The real-world spectrum of price/performance

The very nature of blogger Robert Scoble's response to Joe demonstrates the true extent of the blogger speculation problem: that too many folks are dreaming about the device from the surface rather than underneath. There's no market for a tablet, Joe, argues Scoble? Why, look at this restaurant I went to the other day. There's a touch-screen on the cash register. And here's a touch-screen on the GPS system inside my car. And one on the gas pump. There's no market there, Joe?

Photographic evidence that Apple's gadgets are so intriguing and compelling that they make folks forget about the platform.

In the information technology realm, whether we're talking about end gadgets or upstream servers, a platform is like a reserved channel of space in the market. If you've seen the Federal Communications Commission's ever-changing map of spectrum allocation, you see all the various frequency bands that are reserved for use by specific applications -- mobile radio, HDTV, Wi-Fi networking, emergency communication. The technology market is like a spectrum map, but instead of a range of frequencies, we have varying levels of price/performance. Platforms are the "transmitters," if you will, of functionality at the various price/performance points. The key difference here is, the makers of successful platforms don't petition some federal agency for the rights to offer service at a particular price -- the folks to whom they make their petitions are customers.

The Microsoft ad campaign for Windows, launched just before the release of Windows 7 last year, invoked the slogan, "I'm a PC" -- borrowed from Apple's own TV ads. It's a good campaign, but we all know that Windows is not a PC. If Ray Ozzie were the one managing the slogan (the way I've often found myself wanting to moderate Joe's headlines), the slogan might have ended up, "I'm three screens and a cloud." But who would have understood that? Windows is a platform. PCs are successful because Windows makes them possible.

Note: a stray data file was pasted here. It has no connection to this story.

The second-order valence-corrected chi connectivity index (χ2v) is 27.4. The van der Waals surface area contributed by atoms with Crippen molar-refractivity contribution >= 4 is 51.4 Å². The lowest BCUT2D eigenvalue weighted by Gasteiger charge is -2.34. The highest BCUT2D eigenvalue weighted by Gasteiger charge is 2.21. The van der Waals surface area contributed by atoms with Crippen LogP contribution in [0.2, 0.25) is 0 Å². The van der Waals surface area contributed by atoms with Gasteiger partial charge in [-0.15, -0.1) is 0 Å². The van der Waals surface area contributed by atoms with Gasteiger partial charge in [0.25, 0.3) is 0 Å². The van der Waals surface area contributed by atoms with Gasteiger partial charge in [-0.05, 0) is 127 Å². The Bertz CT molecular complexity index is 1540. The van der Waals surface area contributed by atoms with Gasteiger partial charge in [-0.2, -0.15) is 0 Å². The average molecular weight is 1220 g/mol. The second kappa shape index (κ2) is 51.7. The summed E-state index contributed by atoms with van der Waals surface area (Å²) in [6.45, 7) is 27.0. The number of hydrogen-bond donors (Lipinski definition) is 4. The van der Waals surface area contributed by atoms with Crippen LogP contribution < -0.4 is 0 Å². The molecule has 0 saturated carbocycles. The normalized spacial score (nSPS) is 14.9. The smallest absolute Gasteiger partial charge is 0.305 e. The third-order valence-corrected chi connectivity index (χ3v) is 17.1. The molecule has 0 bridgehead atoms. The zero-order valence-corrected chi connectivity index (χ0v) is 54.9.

The iPod is successful because iTunes is a phenomenal platform. The iPhone, as a manifestation of iTunes, is a successful platform at the price point worked out between Apple and AT&T (and its worldwide carrier partners). Financial analysts are considering today the full extent of that success: As Philip Elmer-DeWitt reported last night, the mid-range of analysts' estimates for iPhone unit sales in just the last quarter, is an astounding 9.5 million units.

If Apple's next big thing is a new platform on which a new device is based, then it must be positioned on the price/performance spectrum in enough "bandwidth," if you will, to enable Apple to charge its typical premium, and perhaps be subsidized by a carrier, but also as something other than a low-end Mac and something distinguished from a Windows netbook. There's not an obvious, indivisible segment of spectrum where a reasonable person may imagine such a platform to manifest itself.

However, the new device may effectively be a big iPhone, tapping into the existing platform that Apple has already constructed. But then it would find itself competing with the other end of the iPhone platform, which not only seems unreasonable, but something which Apple CEO Steve Jobs has almost certainly learned, by now, not to do.

"We forget the big picture"

The gist of the remainder of the rebuttals to Joe's piece today appear to center around the notion that Joe simply isn't imaginative enough. If only Joe would stop being such an analyst about things, asks True/Slant's Marc Flores, and open his mind up to the unexplored potential, he could imagine all the various ways that Apple could pull this off.

The platform business is, sadly, much less imaginative than bloggers would like for it to be. In fact, its very name is all about grounding ideas in reality, building the foundations upon which great concepts and devices may be based. That brings me back to something Carmi said last week, quite poignantly: "We spend so much time discussing the minutiae of what this mystery thing may or may not do that we forget the big picture of why we use technology in the first place."

Folks who are grounded in reality, as TechCrunch's Paul Carr pointed out today, are not as lost in the minutia and surface details as a great many gadget-bloggers. When they invest in a device, it's because the potential of the platform has proven itself to them.

With the Apple tablet, with the next Palm device, with the next generation of Intel Atom-based netbooks, with the next BlackBerrys, with the next high-definition on-demand movie players, with everything we'll be discussing this week and into the weeks that follow, we need to stop becoming gadget-bloggers and resume the course of journalism. Contrary to appearances, the world does not run on gadgets. And when everyday folks look at people infatuated with gadgets as some kind of weirdo not grounded in reality, there's actually a real-world reason.